Art buffs of all stripes always have a field day when they visit Milan. You have both the timeless masterpieces like Da Vinci’s The Last Supper and Andrea Mantegna’s Dead Christ and the modern classics like Umberto Boccioni’s Unique Forms of Continuity in Space and Giuseppe Pellizza da Volpedo’s The Fourth Estate.

Meanwhile, temporary exhibitions at the Royal Palace and the Museum of Cultures (MUDEC) display pieces by the likes of Gustav Klimt, Joan MirĂł, and Andy Warhol.

Sculpture of Cattelan's finger in front of the Milan Stock Exchange. The Milan Stock Exchange building in Piazza Affari with the work of Maurizio Cattelan.
L.O.V.E., aka “The Finger”, placed by artist Maurizio Cattelan right in front of the stock exchange building. Editorial credit: MyVideoimage.com / Shutterstock.com

Plus, there’s plenty of contemporary art too at HangarBicocca and the Padiglione d’Arte Contemporanea.

But it’s the windowless building walls and train station underpasses like that of Porta Garibaldi that will amaze you the most when you least expect it. Milan has street art galore, which is a more than welcome contrast to an otherwise sober cityscape.

3. The cuisine is to die for

Italian cuisine is all about centuries-old traditions, and Milan is no exception. The city is the birthplace of a handful of all-time favorites like saffron risotto, breaded steak, gorgonzola, and panettone (a dried-fruit-stuffed Christmas cake).

As with other aspects of its culture, though, what distinguishes Milan from the rest of Italy when it comes to food is that it honors its past and welcomes change and innovation to the same degree.

Italian risotto
Editorial credit: Ivan Lattuada / Shutterstock.com

Here you’ll find bike-friendly cafés, cocktail bars specializing in molecular gastronomy, Brazilian-Japanese fusion sushi bars, and even a café designed by none other than Wes Anderson.

The more demanding of you can pick between 15 Michelin-starred restaurants across Milan.

4. Happy hour is unique

I’ve talked about this before, but happy hour is such an essential part of Milanese culture that it’s certainly one of the reasons why you have to visit the city.

Everywhere else across the country, you’ll get comped a plate of peanuts or chips with your cocktail or wine come happy hour. In Milan, however, most places will set up buffets with 5 to 10 dishes you can help yourself from as much as you wish.

spritz aperitivo

Blame this unusual tradition on Milan’s obsession with productivity if you want — after-hours business meetings had to involve some food because this is Italy, but 6 pm is still too early for dinner by local standards.

But don’t give it much thought and enjoy the free food before happy hour’s over!

5. There’s always a lot going on

While Fashion Week and the Furniture Fair may be the high points of Milan’s busy year, the city hosts a ton of other events like the Food Week in spring, La Scala’s opera season, as well as matches of both the Italian and the UEFA Champions League at the legendary San Siro stadium.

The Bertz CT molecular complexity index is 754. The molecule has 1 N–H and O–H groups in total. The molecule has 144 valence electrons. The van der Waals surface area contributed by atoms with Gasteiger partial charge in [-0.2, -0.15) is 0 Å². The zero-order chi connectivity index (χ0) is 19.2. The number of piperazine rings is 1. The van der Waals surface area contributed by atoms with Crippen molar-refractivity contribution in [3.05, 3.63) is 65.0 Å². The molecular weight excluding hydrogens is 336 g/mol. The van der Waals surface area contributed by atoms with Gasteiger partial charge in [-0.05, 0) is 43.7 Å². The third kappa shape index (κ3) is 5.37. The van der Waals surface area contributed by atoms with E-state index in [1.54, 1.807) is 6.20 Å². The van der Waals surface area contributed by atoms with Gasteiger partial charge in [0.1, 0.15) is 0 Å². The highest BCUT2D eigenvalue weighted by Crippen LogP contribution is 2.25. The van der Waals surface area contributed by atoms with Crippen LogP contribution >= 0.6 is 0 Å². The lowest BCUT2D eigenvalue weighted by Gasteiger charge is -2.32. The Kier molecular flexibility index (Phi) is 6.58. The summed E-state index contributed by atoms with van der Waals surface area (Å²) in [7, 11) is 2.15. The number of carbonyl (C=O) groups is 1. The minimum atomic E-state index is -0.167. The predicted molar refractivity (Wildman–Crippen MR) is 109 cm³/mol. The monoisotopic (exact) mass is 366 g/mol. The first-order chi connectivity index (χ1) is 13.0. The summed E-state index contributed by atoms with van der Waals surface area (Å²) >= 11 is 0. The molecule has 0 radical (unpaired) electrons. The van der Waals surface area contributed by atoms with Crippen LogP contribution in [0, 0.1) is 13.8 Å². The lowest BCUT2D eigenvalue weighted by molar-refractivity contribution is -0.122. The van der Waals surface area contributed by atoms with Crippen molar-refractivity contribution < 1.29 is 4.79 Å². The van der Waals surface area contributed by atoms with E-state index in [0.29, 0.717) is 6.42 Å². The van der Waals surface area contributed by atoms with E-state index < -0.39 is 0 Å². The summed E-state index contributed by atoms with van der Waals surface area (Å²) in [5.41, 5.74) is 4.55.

People visit Fuorisalone, set of events distributed in different areas of the town during Milan Design Week
Editorial credit: Tinxi / Shutterstock.com

Music, film, visual arts, and literary festivals take over Milan year-round. Yet even if you land in town at those rare quieter seasons, there’ll always be a new bar, restaurant, or nightclub worth discovering, an art exhibition worth seeing, and a great deal of street musicians worth listening to in between.

6. Yet no crowds will bother you

Sure, Piazza del Duomo and the Galleria Vittorio Emanuele II are usually pretty busy. And unless you book The Last Supper a few months in advance you probably won’t get to see it (I didn’t). 

Yet in Milan you can forget about those massive groups of clueless tourists led around by a flag-waving guide that stand in your way at every Roman or Florentine square. 

Dante street (Via Dante) in the center of Milan.
Editorial credit: k_samurkas / Shutterstock.com

Most folks visit Milan not to check a place off their bucket list, but for a more meaningful reason — even if that’s “simply” buying high-end clothes. 

Regardless, the fact remains that Milan hasn’t been swallowed up by overtourism like its more popular sisters, which allows for a far more relaxed and enjoyable visitor experience overall.

7. It once served as the capital of the Roman Empire

That attests to Milan’s extraordinary historical significance. The city was founded by a Celtic tribe in 590 BCE and subsequently conquered by the Romans. It went on to become the informal capital of the empire for over 100 years starting in 286 CE.

Before joining the Kingdom of Italy in 1861, Milan had been ruled by the Houses of Visconti and Sforza, then the Spaniards and the Austrians. Each era left its own cultural and architectural mark on the city.